I know you mentioned you were done playing games for a bit. You think you'll give DS3 or Bloodborne (if you have a PS4)  a chance? 

 

The world design is fantastic for sure.  It boggles my mind a bit, to be honest, imagining how they intertwined each area together so effectively.  Going into it, the world/level design was what had me so intrigued.  It's every bit as good as it's made out to be.  It's not what made the real impact on me though.  I have the feeling that the game would have been almost just as enjoyable to me if they had designed each area as it's own bubble, with each only connecting through the bonfires.  I personally spent a lot of time walking from one area to another even when it wasn't necessary, so I'm not trying to downplay the value of this feat at all.  The level design, enemy design, encounter design, and so much else is done wonderfully in this game. 

 

The character design didn't do much for me honestly.  None of the characters in the world really 'grabbed' me.  I ended up losing interest in following the story lines of most of the NPC's.  The only one I was little bit intrigued by was Siegmeyer, but I apparently missed some critical steps in following his story, and wasn't able to complete it.  Most of the NPC's I honestly just ended up killing for their equipment/loot, and not feeling any remorse, or like I missed out on anything at all.  But I tend to not be that interested in game narratives at all, so I'm less likely to be invested in the characters than most. 

 

I suppose this is why the core thing of value in the game to me is how it encourages and facilitates personal growth/improvement.  I'm very much focused on personal development, and tend to see the potential for video games to facilitate this growth as being a much higher value than their ability to facilitate a persons escape from personal reality.  My focus is always on further investing in, understanding, and developing 'personal reality', and putting that in perspective relative to 'universal reality'.  Escaping from either of those, be it through television, reading, movies, etc. is something I've generally strived to eliminate from my life.  I don't demonize them by any means.  They simply don't hold much value to me.  And so I suppose it's only natural that I gravitate towards, and appreciate, all things that facilitate and support personal awareness and growth.  Which is why the learning process afforded by this game is what impacted me the most.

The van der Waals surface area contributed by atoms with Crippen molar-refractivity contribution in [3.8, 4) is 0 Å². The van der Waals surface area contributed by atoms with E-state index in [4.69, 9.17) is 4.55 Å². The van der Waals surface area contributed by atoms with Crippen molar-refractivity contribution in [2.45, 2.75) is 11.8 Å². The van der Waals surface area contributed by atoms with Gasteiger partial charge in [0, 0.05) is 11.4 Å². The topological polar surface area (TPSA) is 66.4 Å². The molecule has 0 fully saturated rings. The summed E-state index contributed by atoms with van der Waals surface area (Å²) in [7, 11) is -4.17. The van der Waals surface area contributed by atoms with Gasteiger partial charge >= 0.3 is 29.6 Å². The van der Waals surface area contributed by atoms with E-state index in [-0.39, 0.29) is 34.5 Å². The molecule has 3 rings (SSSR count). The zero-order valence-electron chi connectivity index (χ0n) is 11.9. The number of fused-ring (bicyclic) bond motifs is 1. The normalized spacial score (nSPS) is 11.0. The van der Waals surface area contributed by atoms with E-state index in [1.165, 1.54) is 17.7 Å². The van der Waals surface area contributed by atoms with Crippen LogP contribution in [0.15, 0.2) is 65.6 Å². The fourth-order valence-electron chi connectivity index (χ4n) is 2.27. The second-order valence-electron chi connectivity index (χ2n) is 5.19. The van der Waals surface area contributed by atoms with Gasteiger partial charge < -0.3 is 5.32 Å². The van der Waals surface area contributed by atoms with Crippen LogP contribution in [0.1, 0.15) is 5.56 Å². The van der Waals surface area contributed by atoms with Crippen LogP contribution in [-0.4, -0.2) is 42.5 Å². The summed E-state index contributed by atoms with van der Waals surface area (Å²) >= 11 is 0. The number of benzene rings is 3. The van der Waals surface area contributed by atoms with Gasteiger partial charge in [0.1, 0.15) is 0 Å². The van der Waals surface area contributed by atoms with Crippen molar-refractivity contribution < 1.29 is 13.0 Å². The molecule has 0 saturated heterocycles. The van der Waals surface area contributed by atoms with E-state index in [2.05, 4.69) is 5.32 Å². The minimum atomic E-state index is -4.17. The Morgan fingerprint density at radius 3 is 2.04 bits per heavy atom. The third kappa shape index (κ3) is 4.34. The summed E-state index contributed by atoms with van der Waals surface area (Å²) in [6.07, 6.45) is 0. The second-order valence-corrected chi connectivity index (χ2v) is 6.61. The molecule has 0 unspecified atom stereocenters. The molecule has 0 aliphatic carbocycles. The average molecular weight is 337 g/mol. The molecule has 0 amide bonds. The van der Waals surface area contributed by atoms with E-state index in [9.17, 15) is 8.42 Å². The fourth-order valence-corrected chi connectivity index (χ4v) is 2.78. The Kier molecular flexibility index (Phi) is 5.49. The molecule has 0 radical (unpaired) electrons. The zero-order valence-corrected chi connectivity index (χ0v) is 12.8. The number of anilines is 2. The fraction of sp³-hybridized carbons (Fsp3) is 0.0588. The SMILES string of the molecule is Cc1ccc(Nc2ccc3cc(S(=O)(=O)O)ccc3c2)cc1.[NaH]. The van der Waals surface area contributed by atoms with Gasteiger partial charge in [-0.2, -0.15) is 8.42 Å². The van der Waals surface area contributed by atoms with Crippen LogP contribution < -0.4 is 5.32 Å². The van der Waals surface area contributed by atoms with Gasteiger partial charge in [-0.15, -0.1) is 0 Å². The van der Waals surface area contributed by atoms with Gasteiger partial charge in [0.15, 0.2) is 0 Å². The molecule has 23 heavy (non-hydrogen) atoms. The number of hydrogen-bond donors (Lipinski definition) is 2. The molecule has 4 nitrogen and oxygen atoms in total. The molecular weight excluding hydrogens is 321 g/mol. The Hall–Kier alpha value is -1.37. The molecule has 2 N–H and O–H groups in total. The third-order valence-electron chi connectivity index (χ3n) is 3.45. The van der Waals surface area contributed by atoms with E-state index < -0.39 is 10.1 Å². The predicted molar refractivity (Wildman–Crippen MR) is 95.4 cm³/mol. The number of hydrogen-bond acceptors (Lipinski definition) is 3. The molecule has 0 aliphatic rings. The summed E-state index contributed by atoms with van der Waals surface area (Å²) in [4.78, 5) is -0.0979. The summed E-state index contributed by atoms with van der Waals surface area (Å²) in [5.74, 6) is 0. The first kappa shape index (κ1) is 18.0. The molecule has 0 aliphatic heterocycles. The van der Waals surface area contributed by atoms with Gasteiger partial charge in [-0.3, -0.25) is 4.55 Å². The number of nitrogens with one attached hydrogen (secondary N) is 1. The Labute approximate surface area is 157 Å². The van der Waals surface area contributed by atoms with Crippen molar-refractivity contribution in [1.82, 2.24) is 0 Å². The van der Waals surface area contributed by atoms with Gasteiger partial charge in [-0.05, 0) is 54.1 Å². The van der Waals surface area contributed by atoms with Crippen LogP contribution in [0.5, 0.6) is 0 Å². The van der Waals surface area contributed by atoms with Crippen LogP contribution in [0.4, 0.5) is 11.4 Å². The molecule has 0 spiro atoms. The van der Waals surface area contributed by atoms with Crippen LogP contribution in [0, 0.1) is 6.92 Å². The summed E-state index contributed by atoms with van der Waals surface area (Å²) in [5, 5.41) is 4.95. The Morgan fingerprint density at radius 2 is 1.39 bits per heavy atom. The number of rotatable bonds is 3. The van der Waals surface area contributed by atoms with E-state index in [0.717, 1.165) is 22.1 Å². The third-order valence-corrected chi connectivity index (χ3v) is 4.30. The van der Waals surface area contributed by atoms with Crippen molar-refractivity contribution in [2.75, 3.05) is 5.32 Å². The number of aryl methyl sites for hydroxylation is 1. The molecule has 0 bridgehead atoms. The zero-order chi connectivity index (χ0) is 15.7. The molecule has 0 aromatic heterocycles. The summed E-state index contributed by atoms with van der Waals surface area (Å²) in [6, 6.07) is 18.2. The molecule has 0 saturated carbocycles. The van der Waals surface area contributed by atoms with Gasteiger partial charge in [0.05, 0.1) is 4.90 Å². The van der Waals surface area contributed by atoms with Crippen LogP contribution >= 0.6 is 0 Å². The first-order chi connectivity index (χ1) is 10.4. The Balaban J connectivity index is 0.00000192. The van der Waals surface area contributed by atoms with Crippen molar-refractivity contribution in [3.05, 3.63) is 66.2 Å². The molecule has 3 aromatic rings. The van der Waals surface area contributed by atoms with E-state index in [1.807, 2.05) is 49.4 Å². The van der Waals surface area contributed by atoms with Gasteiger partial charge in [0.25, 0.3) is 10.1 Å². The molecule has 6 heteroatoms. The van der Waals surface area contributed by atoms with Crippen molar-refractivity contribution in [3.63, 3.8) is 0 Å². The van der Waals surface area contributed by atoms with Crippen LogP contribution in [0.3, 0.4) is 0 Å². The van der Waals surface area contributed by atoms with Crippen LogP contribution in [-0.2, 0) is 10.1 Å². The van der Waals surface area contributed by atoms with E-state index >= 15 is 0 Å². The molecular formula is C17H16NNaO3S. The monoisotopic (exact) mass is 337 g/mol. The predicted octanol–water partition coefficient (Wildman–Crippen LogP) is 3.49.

Bloodborne looks very intriguing, but I don't have a PS4 and don't plan to get one.  I saw that it may be coming to PC at some point.  With the Remaster, I obviously already have DS3, so I may play through that at some point.  I tend to get fixated on specific games that grab me though, and invest tons of time into them.  I'm still obsessed with Halo 1, Tetris, Ico, Portal, and one or two other games, and far prefer playing those over something new (this is also why I spend years iterating on the same level designs instead of moving on to new ones).  So at the moment I'm much more interested in playing through DS1 again than I am in playing one of the other games.  It's just the way my brain is wired I guess.

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That was a very interesting read @a Chunk, very cool. I haven't yet played the original DS, so your experience is giving me a(nother) very good reason to pick up a copy.

 

It makes me think back to playing Sekiro - the FromSoft formula is pretty strong in that one too, but the way that the tells are really blatantly telegraphed, with red glows/indicator lights has always bugged me. This same thing goes for that Respawn Star Wars game. The rhythm and flow of combat that you describe as being something you discover and learn in DS is not 'organic' to the experience of either of those other games, and makes them feel more like a percussion or rhythm exercise, like Parappa the Rapper or DK Bongo Beats. The effect of including visible tells is similar for the final function of gameplay, but the effect on the experience is completely different. It's less learning the nature of the enemy/world than it is an infantilized form of call and response.

 

I think this topic extends into the field of real education, too. Cool stuff.

 

 

 

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I find it really interesting how much identity and narrative can play with our emotions and how much we 'Love' something. Like i could see myself falling in love with bloodborne in the same way multi has with ds1 not JUST because I love the art direction, but because i'm completely sold on that idea of being a hunter... where as with ds1 i can see how good the art is objectively but i'm just not sold on the identity  of persevere or give up and go hollow. As cool and respectable as that is philosophically, I just end up feeling like a fool cheesing through the game and I can't let myself just enjoy existing and being absorbed in that world. Now i do think that bloodborne is far better mechanically, and is even better at tying the mechanics with the games narrative of being on the offense,  but the world design (while still good) is still miles behind ds1.  This must be why salty is so obsessed with his mil sim experiences even if the design is underwhelming because the narrative carries the experience for him, and why he can't see past maps with a more rustic narrative because it rips him out of the experience as he put it.  @MultiLockOn i asked you twice now, can you please explain why you think ds1 is the best game ever made? Is it because you fell in love with some underlining theme? Is it just because of the world design? 


1260918535_Forgemapsthumbnail.thumb.png.a0054255c7c5aba3a52c3cef60b4b815.png

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4 hours ago, icyhotspartin said: